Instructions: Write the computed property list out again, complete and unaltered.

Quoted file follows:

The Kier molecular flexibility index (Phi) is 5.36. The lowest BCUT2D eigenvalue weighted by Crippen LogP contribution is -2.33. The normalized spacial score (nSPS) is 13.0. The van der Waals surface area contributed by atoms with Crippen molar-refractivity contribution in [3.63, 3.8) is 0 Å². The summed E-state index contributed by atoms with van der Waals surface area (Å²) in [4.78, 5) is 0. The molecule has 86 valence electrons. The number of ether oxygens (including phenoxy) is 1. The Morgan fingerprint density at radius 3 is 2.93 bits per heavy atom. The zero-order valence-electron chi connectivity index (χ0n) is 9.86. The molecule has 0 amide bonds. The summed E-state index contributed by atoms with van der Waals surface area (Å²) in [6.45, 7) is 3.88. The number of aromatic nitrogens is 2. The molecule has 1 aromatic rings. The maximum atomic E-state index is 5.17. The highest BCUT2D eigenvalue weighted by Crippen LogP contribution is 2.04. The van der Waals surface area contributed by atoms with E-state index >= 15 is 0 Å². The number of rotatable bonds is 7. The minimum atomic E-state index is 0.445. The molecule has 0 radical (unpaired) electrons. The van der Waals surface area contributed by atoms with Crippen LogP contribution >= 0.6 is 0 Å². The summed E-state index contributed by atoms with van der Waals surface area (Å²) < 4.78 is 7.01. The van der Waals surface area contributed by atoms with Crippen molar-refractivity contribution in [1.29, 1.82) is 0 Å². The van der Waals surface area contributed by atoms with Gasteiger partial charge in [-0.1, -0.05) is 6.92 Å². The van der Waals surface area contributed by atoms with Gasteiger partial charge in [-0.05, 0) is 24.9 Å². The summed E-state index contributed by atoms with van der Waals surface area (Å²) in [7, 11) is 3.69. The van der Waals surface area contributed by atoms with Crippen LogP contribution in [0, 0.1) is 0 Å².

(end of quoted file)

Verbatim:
The Kier molecular flexibility index (Phi) is 5.36. The lowest BCUT2D eigenvalue weighted by Crippen LogP contribution is -2.33. The normalized spacial score (nSPS) is 13.0. The van der Waals surface area contributed by atoms with Crippen molar-refractivity contribution in [3.63, 3.8) is 0 Å². The summed E-state index contributed by atoms with van der Waals surface area (Å²) in [4.78, 5) is 0. The molecule has 86 valence electrons. The number of ether oxygens (including phenoxy) is 1. The Morgan fingerprint density at radius 3 is 2.93 bits per heavy atom. The zero-order valence-electron chi connectivity index (χ0n) is 9.86. The molecule has 0 amide bonds. The summed E-state index contributed by atoms with van der Waals surface area (Å²) in [6.45, 7) is 3.88. The number of aromatic nitrogens is 2. The molecule has 1 aromatic rings. The maximum atomic E-state index is 5.17. The highest BCUT2D eigenvalue weighted by Crippen LogP contribution is 2.04. The van der Waals surface area contributed by atoms with E-state index >= 15 is 0 Å². The number of rotatable bonds is 7. The minimum atomic E-state index is 0.445. The molecule has 0 radical (unpaired) electrons. The van der Waals surface area contributed by atoms with Crippen LogP contribution >= 0.6 is 0 Å². The summed E-state index contributed by atoms with van der Waals surface area (Å²) < 4.78 is 7.01. The van der Waals surface area contributed by atoms with Crippen molar-refractivity contribution in [1.29, 1.82) is 0 Å². The van der Waals surface area contributed by atoms with Gasteiger partial charge in [-0.1, -0.05) is 6.92 Å². The van der Waals surface area contributed by atoms with Gasteiger partial charge in [-0.05, 0) is 24.9 Å². The summed E-state index contributed by atoms with van der Waals surface area (Å²) in [7, 11) is 3.69. The van der Waals surface area contributed by atoms with Crippen LogP contribution in [0, 0.1) is 0 Å².